Surprisingly, geese can be very friendly and affectionate despite their aggressive nature. Domesticated geese such as African browns, pilgrims, and American buffs bond strongly with the people who raise them. They are also loyal birds, especially to their breeders and hatcheries. Guard geese, for instance, are very loyal to their owners and people with who they are familiar.

To befriend a goose, it’s advisable to buy them as goslings or, better even, hatch them yourself. Learn to communicate with the geese from their early stage of development. Geese require intensive care when breeding and feeding. Create a conducive environment for their breeding. For example, creating a pool for them to swim in since they are waterfowl birds.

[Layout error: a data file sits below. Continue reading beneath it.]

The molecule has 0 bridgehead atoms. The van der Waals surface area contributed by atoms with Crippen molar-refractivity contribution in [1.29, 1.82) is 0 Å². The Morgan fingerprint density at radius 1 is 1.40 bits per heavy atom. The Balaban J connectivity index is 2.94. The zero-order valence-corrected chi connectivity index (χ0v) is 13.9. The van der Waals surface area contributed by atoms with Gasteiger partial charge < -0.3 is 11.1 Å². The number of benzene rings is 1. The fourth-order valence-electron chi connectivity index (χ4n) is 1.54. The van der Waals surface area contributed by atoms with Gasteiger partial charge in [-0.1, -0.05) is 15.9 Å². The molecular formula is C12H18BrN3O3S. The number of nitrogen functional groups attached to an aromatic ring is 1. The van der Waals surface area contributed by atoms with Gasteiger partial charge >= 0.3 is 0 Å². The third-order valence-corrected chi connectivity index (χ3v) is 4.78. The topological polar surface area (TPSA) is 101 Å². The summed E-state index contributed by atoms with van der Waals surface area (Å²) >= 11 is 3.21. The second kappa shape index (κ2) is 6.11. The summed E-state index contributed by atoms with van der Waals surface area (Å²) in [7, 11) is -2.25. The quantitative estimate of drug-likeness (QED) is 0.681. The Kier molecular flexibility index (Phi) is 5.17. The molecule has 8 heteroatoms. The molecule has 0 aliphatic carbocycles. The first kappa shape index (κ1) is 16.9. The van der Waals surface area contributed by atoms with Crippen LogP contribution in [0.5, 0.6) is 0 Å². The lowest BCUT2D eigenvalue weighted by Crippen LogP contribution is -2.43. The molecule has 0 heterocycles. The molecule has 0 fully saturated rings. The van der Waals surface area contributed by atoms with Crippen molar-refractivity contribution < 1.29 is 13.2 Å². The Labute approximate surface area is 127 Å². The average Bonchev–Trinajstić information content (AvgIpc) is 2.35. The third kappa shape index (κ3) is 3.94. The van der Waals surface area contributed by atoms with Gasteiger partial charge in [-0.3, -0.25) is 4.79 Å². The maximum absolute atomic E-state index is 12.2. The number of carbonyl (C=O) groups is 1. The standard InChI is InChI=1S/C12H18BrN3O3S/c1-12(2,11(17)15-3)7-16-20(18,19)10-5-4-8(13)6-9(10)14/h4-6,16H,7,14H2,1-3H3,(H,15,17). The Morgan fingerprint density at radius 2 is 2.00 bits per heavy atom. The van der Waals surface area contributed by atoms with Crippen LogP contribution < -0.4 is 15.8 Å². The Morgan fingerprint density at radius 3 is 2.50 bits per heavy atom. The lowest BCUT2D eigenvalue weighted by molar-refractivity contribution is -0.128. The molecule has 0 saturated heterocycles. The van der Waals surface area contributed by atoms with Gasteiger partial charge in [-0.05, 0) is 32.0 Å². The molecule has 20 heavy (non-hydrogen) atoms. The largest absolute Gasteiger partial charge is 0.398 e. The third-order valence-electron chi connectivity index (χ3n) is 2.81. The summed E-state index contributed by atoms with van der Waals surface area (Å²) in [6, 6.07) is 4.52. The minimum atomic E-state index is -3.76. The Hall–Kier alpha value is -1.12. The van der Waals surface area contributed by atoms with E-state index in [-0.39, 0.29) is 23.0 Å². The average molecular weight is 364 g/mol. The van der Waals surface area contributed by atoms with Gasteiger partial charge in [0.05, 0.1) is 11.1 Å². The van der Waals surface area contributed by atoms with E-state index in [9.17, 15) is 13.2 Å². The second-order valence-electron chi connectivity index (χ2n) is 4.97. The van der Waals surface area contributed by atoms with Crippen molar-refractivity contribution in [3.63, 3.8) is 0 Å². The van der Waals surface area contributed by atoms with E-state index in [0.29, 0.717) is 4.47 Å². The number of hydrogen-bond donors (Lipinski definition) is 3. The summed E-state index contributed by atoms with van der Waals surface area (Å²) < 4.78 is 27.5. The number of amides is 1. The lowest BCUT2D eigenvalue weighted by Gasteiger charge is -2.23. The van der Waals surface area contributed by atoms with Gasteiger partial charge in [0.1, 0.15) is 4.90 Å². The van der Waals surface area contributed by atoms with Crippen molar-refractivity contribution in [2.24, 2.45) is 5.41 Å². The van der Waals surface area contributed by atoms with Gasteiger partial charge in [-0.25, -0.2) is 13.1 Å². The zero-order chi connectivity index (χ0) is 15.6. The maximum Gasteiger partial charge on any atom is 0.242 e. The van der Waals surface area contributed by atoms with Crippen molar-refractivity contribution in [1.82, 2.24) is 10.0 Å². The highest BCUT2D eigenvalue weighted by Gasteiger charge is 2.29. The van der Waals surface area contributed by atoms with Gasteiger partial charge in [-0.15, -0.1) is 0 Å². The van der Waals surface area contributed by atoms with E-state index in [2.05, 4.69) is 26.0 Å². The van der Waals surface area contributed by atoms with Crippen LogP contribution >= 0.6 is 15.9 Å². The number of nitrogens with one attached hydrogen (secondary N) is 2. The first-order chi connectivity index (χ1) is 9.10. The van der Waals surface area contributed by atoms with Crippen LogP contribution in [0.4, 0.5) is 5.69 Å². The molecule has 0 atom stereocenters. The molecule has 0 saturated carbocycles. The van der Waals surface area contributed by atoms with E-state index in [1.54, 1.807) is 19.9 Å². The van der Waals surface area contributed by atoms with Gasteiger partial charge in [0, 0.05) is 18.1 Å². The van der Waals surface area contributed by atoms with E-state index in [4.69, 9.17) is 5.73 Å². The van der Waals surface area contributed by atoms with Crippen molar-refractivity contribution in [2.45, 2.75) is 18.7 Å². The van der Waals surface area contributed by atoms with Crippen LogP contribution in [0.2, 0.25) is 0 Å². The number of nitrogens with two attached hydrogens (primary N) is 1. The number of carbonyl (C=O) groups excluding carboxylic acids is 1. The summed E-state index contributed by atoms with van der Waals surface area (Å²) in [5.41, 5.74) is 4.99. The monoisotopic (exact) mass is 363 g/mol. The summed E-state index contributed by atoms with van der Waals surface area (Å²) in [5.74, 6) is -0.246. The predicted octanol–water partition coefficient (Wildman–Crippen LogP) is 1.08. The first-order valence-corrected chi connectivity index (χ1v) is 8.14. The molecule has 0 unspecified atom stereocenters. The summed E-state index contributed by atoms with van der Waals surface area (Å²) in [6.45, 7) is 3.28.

While interacting with geese, you need to watch out for warning signs of hostility or aggression from the geese. If your geese are behaving aggressively or nervously around you, try talking to them to assure them that you mean no harm to them.


A goose is a bird species belonging to the taxonomic family Anatidae, which comprises water birds like geese, ducks, and swans. The term geese are a unisex term referring to both the male and female geese. When the term goose is paired with the word ‘gander,’ it specifically refers to a female goose.

Geese reproduce by copulating, nesting, and incubating. The female geese lay eggs and sit on them. A clutch is made up of four to seven eggs. Incubation begins when all eggs are laid so they can hatch on the same day. The male geese stay close to the female geese to protect it and the eggs and strike anyone or anything that tries attacking or anything that poses as a threat to them. The geese scream and hiss at humans or other animals who get too close to their nests and goslings. The eggs take between 25 to 30 days to hatch. A young goose is called a gosling, whether male or female.